Group Report

Group Report

This week, you learned how to collate knowledge by using information communication technology. You also learned how to expand existing knowledge by retrospecting, gathering knowledge from the right people (accelerated learning theory), and introducing community learning.

Based on your readings for this week:

Prepare a report on the Knowledge Management Consortium International (KMCI) Knowledge Life Cycle. The purpose of this report is to help you connect your learning from your Internet Web site evaluation assignments to KM theories, refining the lessons learned and corroborating, validating, and codifying them. This process is the essence of the KMCI Knowledge Life Cycle, as outlined in the McElroy (2002) reading. (See Week 2 Learning Resources.)

Your report should not exceed 5 pages, exclusive of the title page, abstract, and reference list.

Details of the assigned have been attached.

Submit this assignment by Saturday 3/26/16. 

Support your work with specific citations from the Learning Resources. You are allowed to draw from additional sources to support your argument, but you must cite using APA standards. All quoted material must be identified, cited, and referenced per APA standards.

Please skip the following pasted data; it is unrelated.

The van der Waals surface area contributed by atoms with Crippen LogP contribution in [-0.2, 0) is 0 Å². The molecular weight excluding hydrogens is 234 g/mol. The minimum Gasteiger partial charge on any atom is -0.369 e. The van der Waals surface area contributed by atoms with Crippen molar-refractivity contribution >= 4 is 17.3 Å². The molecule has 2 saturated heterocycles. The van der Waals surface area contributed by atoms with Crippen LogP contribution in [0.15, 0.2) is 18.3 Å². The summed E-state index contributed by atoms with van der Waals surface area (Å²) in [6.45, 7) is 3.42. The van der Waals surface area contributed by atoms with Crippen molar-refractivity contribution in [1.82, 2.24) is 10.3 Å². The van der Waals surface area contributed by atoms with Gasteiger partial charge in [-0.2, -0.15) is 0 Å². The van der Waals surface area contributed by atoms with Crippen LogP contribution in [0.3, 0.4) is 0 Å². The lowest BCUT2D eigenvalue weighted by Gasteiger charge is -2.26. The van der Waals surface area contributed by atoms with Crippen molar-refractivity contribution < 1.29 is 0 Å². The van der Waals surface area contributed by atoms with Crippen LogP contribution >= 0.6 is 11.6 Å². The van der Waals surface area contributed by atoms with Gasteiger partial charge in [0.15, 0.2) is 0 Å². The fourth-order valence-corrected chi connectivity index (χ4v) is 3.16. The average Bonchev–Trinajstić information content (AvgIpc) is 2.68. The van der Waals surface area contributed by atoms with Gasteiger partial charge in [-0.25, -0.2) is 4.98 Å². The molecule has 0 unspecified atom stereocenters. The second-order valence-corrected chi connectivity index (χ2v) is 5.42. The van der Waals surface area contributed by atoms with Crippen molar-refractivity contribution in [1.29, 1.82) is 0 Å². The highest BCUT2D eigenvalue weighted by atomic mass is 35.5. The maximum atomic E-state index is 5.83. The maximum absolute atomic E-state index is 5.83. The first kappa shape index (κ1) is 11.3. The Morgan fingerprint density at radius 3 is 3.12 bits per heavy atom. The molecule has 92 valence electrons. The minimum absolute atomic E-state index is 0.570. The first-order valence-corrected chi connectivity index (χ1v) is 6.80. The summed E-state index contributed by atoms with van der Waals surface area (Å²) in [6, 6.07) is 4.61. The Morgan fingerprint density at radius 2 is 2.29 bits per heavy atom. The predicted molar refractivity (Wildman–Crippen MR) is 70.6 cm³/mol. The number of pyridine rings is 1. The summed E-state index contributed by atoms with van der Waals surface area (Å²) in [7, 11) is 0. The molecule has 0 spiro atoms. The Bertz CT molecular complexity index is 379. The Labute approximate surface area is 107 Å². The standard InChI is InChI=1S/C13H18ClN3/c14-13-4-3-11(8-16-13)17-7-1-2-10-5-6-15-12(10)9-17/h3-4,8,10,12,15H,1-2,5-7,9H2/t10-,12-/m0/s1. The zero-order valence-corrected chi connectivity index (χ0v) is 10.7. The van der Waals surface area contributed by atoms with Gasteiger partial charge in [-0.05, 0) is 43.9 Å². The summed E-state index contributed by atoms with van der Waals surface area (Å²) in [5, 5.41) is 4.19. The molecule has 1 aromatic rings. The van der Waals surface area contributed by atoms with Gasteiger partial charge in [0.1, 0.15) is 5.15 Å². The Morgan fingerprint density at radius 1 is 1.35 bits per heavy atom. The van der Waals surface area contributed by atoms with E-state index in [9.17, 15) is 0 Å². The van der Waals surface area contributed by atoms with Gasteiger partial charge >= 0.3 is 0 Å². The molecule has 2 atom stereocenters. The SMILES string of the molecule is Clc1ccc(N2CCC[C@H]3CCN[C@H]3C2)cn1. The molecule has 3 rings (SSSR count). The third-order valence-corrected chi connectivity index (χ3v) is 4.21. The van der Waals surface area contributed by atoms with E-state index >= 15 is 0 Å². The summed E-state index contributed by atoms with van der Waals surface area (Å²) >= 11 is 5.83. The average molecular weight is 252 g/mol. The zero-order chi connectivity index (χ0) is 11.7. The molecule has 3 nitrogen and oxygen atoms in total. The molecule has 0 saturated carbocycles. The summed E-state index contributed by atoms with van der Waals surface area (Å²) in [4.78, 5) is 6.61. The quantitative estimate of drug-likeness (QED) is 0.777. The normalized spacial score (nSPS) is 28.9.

Group Report GuidelinesPurposeThe purpose of this report is to help you to connect the lessons that you have learned in your Internet Web site evaluation assignments with KM theories. By engaging in this process, you will be refining the lessons learned, corroborating, validating, and codifying them. This process is the essence of the KMCI Knowledge Life Cycle, as outlined in McElroy (2002).FormatThis report should be:· Five (5) pages in length· Written using a font no larger than 14 point· Double spaced· Framed with standard 1-inch margins top and bottom and 1 inch on each side.· Written in APA style with proper referencing and citations· Written with a title page that lists contributors in alphabetical order (top to bottom), and include the report title in bold letters (Group Report: Key KM Lessons Learned), course information, Instructor’s name, and date of submission.Deadline and DeliveryOne copy of the Group Report is required and must be submitted to the Course Instructor via the course Dropbox by Saturday 3/26/16.ContentPart I: Listing and Explaining Key KM Lessons LearnedList and explain the key common or shared lessons learned about KM from the Web site evaluations and Discussion area posting assignments in Weeks 1–3. List at least five common lessons learned about KM. If there are not at least five common lessons that are shared, complete the list of five lessons by using lessons discovered by individuals that are of greatest importance to each person. Explain why you believe each lesson is critical for the practice of KM in modern organizations.Part II: Connecting Key Lessons Learned to Theories1. Connect the five key lessons learned from Part I with the theories from the course text and readings or from outside Internet readings that most fully explain the principles that lie beneath the key lessons.2. Explain how the lessons learned exemplify the application of the KM theories you have read about.3. For example, you might have concluded that it was important to share what you learned from the various KM Web sites in the Discussion area as an example of what the KMCI Knowledge Life Cycle model terms knowledge integration. Explain how this lesson learned is an example of knowledge integration in practice.Part III: Creating Generalized PrinciplesEvery lesson learned is an example of a specific case of a more general principle. For each lesson learned, explain the more general principle about KM practice that it represents.Once you have stated the principle, explain the implications of this principle for KM practice. For example, you may have discovered that the process of knowledge integration involves many complexities regarding how the meaning of the content you have shared with others is interpreted by them. The key lesson may be to keep things simple when sharing knowledge or to get feedback from those who are viewing the information to ensure that the way things are being interpreted is the way that was intended.Your key principle may be to always follow up with those people who read your shared lessons learned in order to ascertain whether they understood them as they were meant to be understood. The implication for KM practice may be that it is critical to have a mechanism, tool, or process for ensuring that whatever is shared is interpreted with the proper perspective to meet the goal that what was intended to be shared was in fact received.